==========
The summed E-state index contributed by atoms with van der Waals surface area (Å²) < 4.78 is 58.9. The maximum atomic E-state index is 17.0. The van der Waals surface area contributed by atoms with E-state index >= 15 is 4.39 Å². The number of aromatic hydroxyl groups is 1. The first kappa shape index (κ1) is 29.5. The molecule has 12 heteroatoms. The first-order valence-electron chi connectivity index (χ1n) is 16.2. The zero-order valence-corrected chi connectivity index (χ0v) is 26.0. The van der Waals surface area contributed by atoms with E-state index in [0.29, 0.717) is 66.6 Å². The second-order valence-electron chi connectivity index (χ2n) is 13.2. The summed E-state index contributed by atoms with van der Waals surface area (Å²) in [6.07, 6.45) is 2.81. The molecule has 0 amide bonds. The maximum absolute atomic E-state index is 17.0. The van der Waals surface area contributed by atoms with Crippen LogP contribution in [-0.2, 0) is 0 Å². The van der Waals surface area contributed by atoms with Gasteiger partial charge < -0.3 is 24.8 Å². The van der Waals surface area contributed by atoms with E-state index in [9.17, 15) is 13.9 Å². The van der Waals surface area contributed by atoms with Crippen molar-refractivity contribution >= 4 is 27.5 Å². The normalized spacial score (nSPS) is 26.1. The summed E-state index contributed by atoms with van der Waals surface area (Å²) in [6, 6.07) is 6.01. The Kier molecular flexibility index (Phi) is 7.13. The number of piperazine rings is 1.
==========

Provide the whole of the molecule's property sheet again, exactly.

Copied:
The summed E-state index contributed by atoms with van der Waals surface area (Å²) < 4.78 is 58.9. The maximum atomic E-state index is 17.0. The van der Waals surface area contributed by atoms with E-state index >= 15 is 4.39 Å². The number of aromatic hydroxyl groups is 1. The first kappa shape index (κ1) is 29.5. The molecule has 12 heteroatoms. The first-order valence-electron chi connectivity index (χ1n) is 16.2. The zero-order valence-corrected chi connectivity index (χ0v) is 26.0. The van der Waals surface area contributed by atoms with E-state index in [0.29, 0.717) is 66.6 Å². The second-order valence-electron chi connectivity index (χ2n) is 13.2. The summed E-state index contributed by atoms with van der Waals surface area (Å²) in [6.07, 6.45) is 2.81. The molecule has 0 amide bonds. The maximum absolute atomic E-state index is 17.0. The van der Waals surface area contributed by atoms with Crippen LogP contribution in [-0.2, 0) is 0 Å². The van der Waals surface area contributed by atoms with Gasteiger partial charge < -0.3 is 24.8 Å². The van der Waals surface area contributed by atoms with E-state index in [9.17, 15) is 13.9 Å². The van der Waals surface area contributed by atoms with Crippen molar-refractivity contribution >= 4 is 27.5 Å². The normalized spacial score (nSPS) is 26.1. The summed E-state index contributed by atoms with van der Waals surface area (Å²) in [6, 6.07) is 6.01. The Kier molecular flexibility index (Phi) is 7.13. The number of piperazine rings is 1.